Letters - 18 May 2018

From membership to Quaker Meetings


I was an applicant for membership who was not accepted by my Monthly Meeting. My application was made when I had other commitments on Sundays, so could not regularly attend Meeting, but it came from being convinced by my reading of Quaker faith & practice that the Quaker way was one I wanted to follow. Some ten years later I applied to another Meeting, at a time when I was free to attend regularly, and was accepted.

My learning from this is that membership has been understood as requiring both an understanding of the Quaker way and contributing to the life and work of a Meeting. I suggest there should also be a commitment to working out the Quaker way in the wider world: joining with others to build the Kingdom of God on earth.

My first experience showed the Monthly Meeting to be primarily concerned with how a potential member could contribute to its own life, rather than to living the Quaker way or working in the wider world. Has this approach changed? There are many in and out of membership who may not often attend Sunday Meetings; other responsibilities and commitments may intervene.

Is it time to broaden our understanding of membership, and the criteria we impose for it?

Quaker Quest, and the other Meetings for Learning we offer, may provide a richer learning experience than a confirmation class taught by a busy parish priest. Should Quaker Life engage in a much wider consideration of membership?

Peter Varney

I am grateful to David Fish for his article on membership (13 April). It is a matter that needs careful thought and consideration.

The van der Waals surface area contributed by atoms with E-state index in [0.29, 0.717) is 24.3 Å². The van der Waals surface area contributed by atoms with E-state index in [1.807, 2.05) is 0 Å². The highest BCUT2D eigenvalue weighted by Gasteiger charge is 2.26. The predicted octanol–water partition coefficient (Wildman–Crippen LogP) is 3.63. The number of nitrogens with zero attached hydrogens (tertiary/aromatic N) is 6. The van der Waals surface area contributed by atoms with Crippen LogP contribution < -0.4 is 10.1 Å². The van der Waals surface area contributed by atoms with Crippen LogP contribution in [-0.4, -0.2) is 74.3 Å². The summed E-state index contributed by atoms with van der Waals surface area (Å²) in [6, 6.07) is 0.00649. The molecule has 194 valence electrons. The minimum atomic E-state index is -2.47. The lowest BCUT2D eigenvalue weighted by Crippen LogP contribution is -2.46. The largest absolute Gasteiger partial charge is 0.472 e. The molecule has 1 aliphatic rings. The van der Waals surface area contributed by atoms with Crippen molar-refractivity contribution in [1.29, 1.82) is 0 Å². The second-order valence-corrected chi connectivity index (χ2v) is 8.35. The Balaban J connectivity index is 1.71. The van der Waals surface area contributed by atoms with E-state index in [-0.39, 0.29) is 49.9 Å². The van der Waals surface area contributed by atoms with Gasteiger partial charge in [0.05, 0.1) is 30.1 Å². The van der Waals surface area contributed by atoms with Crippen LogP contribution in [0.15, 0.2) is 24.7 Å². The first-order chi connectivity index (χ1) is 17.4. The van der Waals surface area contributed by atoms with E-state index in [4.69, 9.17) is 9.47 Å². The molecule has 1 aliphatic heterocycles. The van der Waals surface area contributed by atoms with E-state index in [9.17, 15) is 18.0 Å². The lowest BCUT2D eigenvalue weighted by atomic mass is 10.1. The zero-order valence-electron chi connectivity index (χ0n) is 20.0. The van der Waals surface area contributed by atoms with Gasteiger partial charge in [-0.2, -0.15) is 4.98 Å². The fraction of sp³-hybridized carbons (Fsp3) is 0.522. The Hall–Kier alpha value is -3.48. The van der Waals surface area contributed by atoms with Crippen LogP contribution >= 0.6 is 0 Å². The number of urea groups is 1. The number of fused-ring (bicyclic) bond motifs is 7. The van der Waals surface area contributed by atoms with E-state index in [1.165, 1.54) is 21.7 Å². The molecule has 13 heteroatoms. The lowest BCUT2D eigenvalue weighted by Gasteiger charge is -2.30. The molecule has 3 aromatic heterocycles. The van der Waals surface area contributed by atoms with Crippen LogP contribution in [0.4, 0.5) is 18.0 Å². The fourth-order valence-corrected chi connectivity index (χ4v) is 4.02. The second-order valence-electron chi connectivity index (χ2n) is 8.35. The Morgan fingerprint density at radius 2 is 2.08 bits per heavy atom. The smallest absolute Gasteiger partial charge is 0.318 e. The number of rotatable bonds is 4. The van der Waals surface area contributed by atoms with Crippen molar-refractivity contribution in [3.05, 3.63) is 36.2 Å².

There is much in Quaker faith & practice chapter 11 which is helpful. For instance, 11.04 talks about ‘variety and flexibility’ in procedures; 11.05 and 11.06 talk about it being a two-way process of discernment, not an assessment or judgement.

As Jane Taylor (4 May) suggests, if processes are, or are seen as, offputting and an assessment then we are getting it wrong.

Done well, the visit can be an informative and spiritually nurturing process for all. While there may be a need for some core questions I would counsel against a checklist or putting too much reliance on Quaker experience. I recently became a member after some seven years as an attender.

When my circumstances allow, I attend Local business Meetings and Area Meetings and have been doing so for about two years. While I still feel that I am in the right place and have found my spiritual home I am still one who shares in a ‘widespread lack of understanding of Quaker processes’. Hopefully, the Simpler Meetings project may go some way to addressing this.

Helen Carter-Shaw

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